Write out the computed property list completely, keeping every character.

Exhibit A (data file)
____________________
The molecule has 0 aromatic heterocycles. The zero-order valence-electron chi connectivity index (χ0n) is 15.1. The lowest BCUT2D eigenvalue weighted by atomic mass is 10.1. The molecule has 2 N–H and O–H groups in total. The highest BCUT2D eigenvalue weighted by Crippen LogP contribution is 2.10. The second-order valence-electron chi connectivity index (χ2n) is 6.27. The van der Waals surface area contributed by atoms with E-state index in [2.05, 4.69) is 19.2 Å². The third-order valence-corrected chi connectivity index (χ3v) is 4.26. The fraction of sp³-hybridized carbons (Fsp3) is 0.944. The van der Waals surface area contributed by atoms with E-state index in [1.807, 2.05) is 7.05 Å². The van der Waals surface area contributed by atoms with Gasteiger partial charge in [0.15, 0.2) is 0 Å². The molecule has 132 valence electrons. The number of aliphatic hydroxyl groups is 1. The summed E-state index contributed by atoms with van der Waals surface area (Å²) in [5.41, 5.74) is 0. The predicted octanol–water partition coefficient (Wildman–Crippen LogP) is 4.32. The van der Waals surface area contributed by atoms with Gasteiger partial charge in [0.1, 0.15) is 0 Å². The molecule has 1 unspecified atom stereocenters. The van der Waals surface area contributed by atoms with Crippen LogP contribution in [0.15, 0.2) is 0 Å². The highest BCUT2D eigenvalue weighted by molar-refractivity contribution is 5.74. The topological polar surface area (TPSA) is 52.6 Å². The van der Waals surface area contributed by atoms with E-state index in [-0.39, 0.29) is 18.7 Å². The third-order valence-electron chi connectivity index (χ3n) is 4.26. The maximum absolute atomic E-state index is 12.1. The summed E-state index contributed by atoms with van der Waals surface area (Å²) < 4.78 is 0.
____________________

The molecule has 0 aromatic heterocycles. The zero-order valence-electron chi connectivity index (χ0n) is 15.1. The lowest BCUT2D eigenvalue weighted by atomic mass is 10.1. The molecule has 2 N–H and O–H groups in total. The highest BCUT2D eigenvalue weighted by Crippen LogP contribution is 2.10. The second-order valence-electron chi connectivity index (χ2n) is 6.27. The van der Waals surface area contributed by atoms with E-state index in [2.05, 4.69) is 19.2 Å². The third-order valence-corrected chi connectivity index (χ3v) is 4.26. The fraction of sp³-hybridized carbons (Fsp3) is 0.944. The van der Waals surface area contributed by atoms with E-state index in [1.807, 2.05) is 7.05 Å². The van der Waals surface area contributed by atoms with Gasteiger partial charge in [0.15, 0.2) is 0 Å². The molecule has 132 valence electrons. The number of aliphatic hydroxyl groups is 1. The summed E-state index contributed by atoms with van der Waals surface area (Å²) in [5.41, 5.74) is 0. The predicted octanol–water partition coefficient (Wildman–Crippen LogP) is 4.32. The van der Waals surface area contributed by atoms with Gasteiger partial charge in [0.1, 0.15) is 0 Å². The molecule has 1 unspecified atom stereocenters. The van der Waals surface area contributed by atoms with Crippen LogP contribution in [0.15, 0.2) is 0 Å². The highest BCUT2D eigenvalue weighted by molar-refractivity contribution is 5.74. The topological polar surface area (TPSA) is 52.6 Å². The van der Waals surface area contributed by atoms with E-state index in [-0.39, 0.29) is 18.7 Å². The third-order valence-electron chi connectivity index (χ3n) is 4.26. The maximum absolute atomic E-state index is 12.1. The summed E-state index contributed by atoms with van der Waals surface area (Å²) < 4.78 is 0.